We echo the sentiment of Drs. Dunleavy and Wilson that major strides have been made in DLBCL treatments. However, we worry that the molecular and epigenetic studies may only be available to a few, and we tremble at the possibility that the search for a better IHC algorithm may be abandoned. To date, both approaches have had significant implications and will continue to guide treatment paradigms in DLBCL. Not surprisingly, our heads hit the pillow later at night as the complexity of treating DLBCL increases, but we are well rested on account of the progress that is being made.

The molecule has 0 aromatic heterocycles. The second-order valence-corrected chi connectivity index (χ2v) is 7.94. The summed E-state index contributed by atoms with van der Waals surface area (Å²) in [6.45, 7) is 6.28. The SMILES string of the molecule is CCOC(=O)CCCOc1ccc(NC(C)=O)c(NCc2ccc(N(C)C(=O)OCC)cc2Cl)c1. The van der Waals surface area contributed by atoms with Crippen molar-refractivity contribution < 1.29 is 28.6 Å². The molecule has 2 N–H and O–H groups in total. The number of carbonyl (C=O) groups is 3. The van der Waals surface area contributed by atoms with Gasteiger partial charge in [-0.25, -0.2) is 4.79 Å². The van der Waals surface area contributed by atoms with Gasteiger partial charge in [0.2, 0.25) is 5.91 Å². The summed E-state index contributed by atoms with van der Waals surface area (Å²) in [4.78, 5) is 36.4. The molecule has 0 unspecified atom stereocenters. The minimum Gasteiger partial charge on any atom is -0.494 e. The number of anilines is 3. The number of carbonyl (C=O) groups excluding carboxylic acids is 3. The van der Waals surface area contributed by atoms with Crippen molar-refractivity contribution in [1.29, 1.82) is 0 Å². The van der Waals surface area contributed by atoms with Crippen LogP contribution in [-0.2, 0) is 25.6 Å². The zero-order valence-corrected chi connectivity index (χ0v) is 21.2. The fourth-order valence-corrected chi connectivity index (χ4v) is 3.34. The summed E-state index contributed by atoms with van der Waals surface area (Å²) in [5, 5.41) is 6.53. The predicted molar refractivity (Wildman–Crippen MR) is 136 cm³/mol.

Financial Disclosure: Dr. Armitage serves as a consultant to GlaxoSmithKline, Seattle Genetics, Genentech, Roche, Spectrum Pharmaceuticals, and Ziopharm Oncology; he is also a member of the Board of Directors of Tesaro, Inc. Dr. Lunning has no significant financial interest or other relationship with the manufacturers of any products or providers of any service mentioned in this commentary.